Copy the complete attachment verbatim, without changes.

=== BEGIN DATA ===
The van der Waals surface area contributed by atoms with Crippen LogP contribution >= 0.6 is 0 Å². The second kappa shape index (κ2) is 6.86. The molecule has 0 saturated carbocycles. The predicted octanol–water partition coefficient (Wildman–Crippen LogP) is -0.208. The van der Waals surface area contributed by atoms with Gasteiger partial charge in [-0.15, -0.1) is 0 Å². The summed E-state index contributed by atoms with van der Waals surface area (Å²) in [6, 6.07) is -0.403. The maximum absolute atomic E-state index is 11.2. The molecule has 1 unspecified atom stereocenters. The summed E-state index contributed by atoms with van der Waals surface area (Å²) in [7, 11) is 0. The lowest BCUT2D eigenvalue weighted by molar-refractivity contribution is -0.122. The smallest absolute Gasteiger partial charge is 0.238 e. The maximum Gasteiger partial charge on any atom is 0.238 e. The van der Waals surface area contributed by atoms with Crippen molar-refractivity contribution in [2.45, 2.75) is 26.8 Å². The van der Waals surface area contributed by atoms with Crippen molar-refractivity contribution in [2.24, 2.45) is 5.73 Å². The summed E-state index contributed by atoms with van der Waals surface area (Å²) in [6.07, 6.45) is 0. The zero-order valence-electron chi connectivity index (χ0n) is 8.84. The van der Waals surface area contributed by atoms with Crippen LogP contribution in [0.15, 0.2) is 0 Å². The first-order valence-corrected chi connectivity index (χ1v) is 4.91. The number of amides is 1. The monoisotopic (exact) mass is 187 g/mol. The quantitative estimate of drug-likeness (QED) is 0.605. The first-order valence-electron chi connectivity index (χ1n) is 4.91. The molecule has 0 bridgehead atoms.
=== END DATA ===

The van der Waals surface area contributed by atoms with Crippen LogP contribution >= 0.6 is 0 Å². The second kappa shape index (κ2) is 6.86. The molecule has 0 saturated carbocycles. The predicted octanol–water partition coefficient (Wildman–Crippen LogP) is -0.208. The van der Waals surface area contributed by atoms with Gasteiger partial charge in [-0.15, -0.1) is 0 Å². The summed E-state index contributed by atoms with van der Waals surface area (Å²) in [6, 6.07) is -0.403. The maximum absolute atomic E-state index is 11.2. The molecule has 1 unspecified atom stereocenters. The summed E-state index contributed by atoms with van der Waals surface area (Å²) in [7, 11) is 0. The lowest BCUT2D eigenvalue weighted by molar-refractivity contribution is -0.122. The smallest absolute Gasteiger partial charge is 0.238 e. The maximum Gasteiger partial charge on any atom is 0.238 e. The van der Waals surface area contributed by atoms with Crippen molar-refractivity contribution in [2.45, 2.75) is 26.8 Å². The van der Waals surface area contributed by atoms with Crippen molar-refractivity contribution in [2.24, 2.45) is 5.73 Å². The summed E-state index contributed by atoms with van der Waals surface area (Å²) in [6.07, 6.45) is 0. The zero-order valence-electron chi connectivity index (χ0n) is 8.84. The van der Waals surface area contributed by atoms with Crippen LogP contribution in [0.15, 0.2) is 0 Å². The first-order valence-corrected chi connectivity index (χ1v) is 4.91. The number of amides is 1. The monoisotopic (exact) mass is 187 g/mol. The quantitative estimate of drug-likeness (QED) is 0.605. The first-order valence-electron chi connectivity index (χ1n) is 4.91. The molecule has 0 bridgehead atoms.